Fig. 3

High HIF-1α expression promotes cell invasion, migration and EMT by regulating LOXL2 expression. a and b, The invasion and migration ability of HCC cells were decreased following HIF-1α knockdown and increased by LOXL2 overexpression; while shLOXL2 decreased invasion and migration ability, all groups treated with CoCl2 (a, ×100; bars, 100 μm) and (b,×40; bars, 100 μm). c and d, HepG2 and Bel7402 cells treated with CoCl2 were cotransfected with shHIF-1α and LOXL2 or the control vector and then western bolt and qRT-PCR assays were used to test the restoration of LOXL2 protein by LOXL2 plasmids in the presence of shHIF-1α. While HepG2 and Bel7402 cells were transfected with shLOXL2 plasmids or the control vector and then western bolt and qRT-PCR assays were used to test the restoration of LOXL2 protein by shLOXL2 in the presence of high HIF-1α expression. At the same time, expression of the epithelial protein E-cadherin and the mesenchymal protein vimentin in shHIF-1α transfected HepG2 and Bel7402 cells and LOXL2 stably transfected HepG2 and Bel7402 cells was detected by Western blot. qRT-PCR was used to detect mRNA expression. β-actin and GAPDH were used as loading controls. Error bars represent SD and *P < 0.05, **P < 0.01

EMT is an important cellular process during tumor invasion and migration, and the tumor cells that exhibit the ability to undergo EMT also have a greater ability to invade and metastasize; thus, EMT-related indexes were evaluated using Western blotting and quantitative RT-PCR. The results confirmed that elevated E-cadherin expression and down-regulation of vimentin, a mesenchymal marker, in HepG2 and Bel7402 cells treated with CoCl2 following HIF-1α knockdown. Conversely, cells overexpressing LOXL2 demonstrated a loss of E-cadherin and up-regulation of vimentin expression (Fig. 3c and d). At the same time, cells with LOXL2 knockdown that were treated with CoCl2 exhibited increased E-cadherin expression and down-regulation of vimentin. The gray analysis showed that these differences were statistically significant (Fig. 3c and d).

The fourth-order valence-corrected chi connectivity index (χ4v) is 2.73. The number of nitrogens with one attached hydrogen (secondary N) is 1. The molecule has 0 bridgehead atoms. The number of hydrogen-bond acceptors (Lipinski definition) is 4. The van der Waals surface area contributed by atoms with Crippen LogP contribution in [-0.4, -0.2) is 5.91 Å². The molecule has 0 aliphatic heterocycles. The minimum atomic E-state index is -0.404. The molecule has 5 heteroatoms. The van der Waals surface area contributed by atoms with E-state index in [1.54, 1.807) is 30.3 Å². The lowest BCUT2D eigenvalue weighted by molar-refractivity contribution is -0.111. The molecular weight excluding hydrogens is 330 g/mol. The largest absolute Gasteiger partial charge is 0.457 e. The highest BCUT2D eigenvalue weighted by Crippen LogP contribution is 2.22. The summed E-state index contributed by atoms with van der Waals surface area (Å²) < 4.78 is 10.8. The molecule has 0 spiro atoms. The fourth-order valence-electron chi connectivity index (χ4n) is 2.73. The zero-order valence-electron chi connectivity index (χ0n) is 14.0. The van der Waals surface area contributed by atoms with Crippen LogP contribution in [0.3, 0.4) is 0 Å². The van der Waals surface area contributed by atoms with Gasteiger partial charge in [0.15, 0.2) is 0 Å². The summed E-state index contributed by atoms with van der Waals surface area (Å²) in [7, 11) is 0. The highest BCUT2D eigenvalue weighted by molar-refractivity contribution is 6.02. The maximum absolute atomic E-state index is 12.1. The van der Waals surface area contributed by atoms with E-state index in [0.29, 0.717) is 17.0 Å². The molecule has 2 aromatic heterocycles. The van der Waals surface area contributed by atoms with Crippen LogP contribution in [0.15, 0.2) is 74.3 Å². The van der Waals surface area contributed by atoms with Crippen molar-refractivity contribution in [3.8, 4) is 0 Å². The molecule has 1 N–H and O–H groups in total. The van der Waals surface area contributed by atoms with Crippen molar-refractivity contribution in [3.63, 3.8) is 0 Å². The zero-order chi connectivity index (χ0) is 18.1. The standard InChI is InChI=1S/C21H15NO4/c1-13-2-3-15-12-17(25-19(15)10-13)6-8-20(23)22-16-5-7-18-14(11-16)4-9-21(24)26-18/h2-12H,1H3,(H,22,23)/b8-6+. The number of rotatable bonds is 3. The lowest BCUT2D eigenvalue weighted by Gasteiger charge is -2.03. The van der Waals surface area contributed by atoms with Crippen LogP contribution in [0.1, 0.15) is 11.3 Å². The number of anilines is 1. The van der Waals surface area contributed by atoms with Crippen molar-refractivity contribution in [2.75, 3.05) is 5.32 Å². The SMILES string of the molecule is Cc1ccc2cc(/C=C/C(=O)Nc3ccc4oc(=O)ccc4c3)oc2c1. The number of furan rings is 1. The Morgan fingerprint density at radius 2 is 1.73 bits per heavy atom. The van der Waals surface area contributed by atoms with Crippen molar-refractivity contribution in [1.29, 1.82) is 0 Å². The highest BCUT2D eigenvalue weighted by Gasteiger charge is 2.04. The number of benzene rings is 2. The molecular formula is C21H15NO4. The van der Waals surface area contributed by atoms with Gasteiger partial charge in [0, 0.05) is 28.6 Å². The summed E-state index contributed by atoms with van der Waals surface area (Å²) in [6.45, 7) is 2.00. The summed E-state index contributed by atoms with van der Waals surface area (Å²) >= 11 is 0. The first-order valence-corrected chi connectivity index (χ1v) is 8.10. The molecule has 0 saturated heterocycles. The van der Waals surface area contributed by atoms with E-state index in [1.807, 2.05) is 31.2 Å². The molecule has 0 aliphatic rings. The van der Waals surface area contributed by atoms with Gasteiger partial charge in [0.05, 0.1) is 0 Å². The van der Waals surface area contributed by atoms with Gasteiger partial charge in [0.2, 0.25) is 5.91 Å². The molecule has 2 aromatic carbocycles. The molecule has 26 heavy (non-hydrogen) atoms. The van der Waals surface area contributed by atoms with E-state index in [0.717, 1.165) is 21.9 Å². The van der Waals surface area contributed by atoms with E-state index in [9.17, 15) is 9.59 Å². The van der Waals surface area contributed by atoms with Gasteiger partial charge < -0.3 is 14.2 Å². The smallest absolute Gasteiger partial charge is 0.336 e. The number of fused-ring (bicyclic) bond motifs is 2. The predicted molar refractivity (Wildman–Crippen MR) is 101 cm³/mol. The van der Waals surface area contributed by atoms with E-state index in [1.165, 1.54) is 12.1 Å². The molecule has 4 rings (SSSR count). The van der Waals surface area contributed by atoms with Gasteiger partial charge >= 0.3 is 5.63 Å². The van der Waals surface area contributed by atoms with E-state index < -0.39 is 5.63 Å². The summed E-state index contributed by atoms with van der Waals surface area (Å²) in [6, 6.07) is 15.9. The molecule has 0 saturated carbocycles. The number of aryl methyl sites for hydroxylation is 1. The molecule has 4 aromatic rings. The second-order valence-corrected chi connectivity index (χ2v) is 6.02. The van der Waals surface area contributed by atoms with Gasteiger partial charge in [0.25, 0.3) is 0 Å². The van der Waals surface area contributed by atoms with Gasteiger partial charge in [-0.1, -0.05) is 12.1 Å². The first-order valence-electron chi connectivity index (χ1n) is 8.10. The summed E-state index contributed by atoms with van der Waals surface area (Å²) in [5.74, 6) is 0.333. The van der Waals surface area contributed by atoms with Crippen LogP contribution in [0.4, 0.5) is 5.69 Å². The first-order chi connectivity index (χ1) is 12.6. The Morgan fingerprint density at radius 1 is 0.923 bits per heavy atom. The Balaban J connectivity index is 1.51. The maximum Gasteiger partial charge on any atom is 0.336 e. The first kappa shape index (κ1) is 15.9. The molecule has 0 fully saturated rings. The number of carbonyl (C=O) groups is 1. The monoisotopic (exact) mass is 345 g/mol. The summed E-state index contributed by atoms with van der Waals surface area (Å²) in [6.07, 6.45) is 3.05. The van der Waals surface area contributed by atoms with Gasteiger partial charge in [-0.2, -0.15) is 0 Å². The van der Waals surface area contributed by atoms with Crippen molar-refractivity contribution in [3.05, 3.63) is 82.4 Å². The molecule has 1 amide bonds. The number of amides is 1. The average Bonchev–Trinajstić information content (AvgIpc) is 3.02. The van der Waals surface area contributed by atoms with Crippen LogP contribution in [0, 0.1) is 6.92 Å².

HIF-1α promoted LOXL2-induced VM

To investigate the function of LOXL2 in HIF-1α-induced VM, we used a Matrigel-based tube formation assay. HIF-1α silencing in HCC cells inhibited VM in Matrigel, whereas LOXL2 overexpression facilitated the development of VM tubes. Treating cells with CoCl2 resulted in the formation of tube-like structures on the surface of the Matrigel, whereas loss of LOXL2 triggered the disappearance of these structures (Fig. 4a). The expression of vascular endothelial-cadherin (VE-cadherin), a marker of vascular mimicry (VM), was also explored by Western blot and qRT-PCR. The results showed that HIF-1α down-regulation can suppress VE-cadherin protein expression, while VE-cadherin protein expression was increased when LOXL2 was overexpressed. In addition, cells transfected with the LOXL2 short hairpin plasmid had lower VE-cadherin expression than control cells (Fig. 4b and c).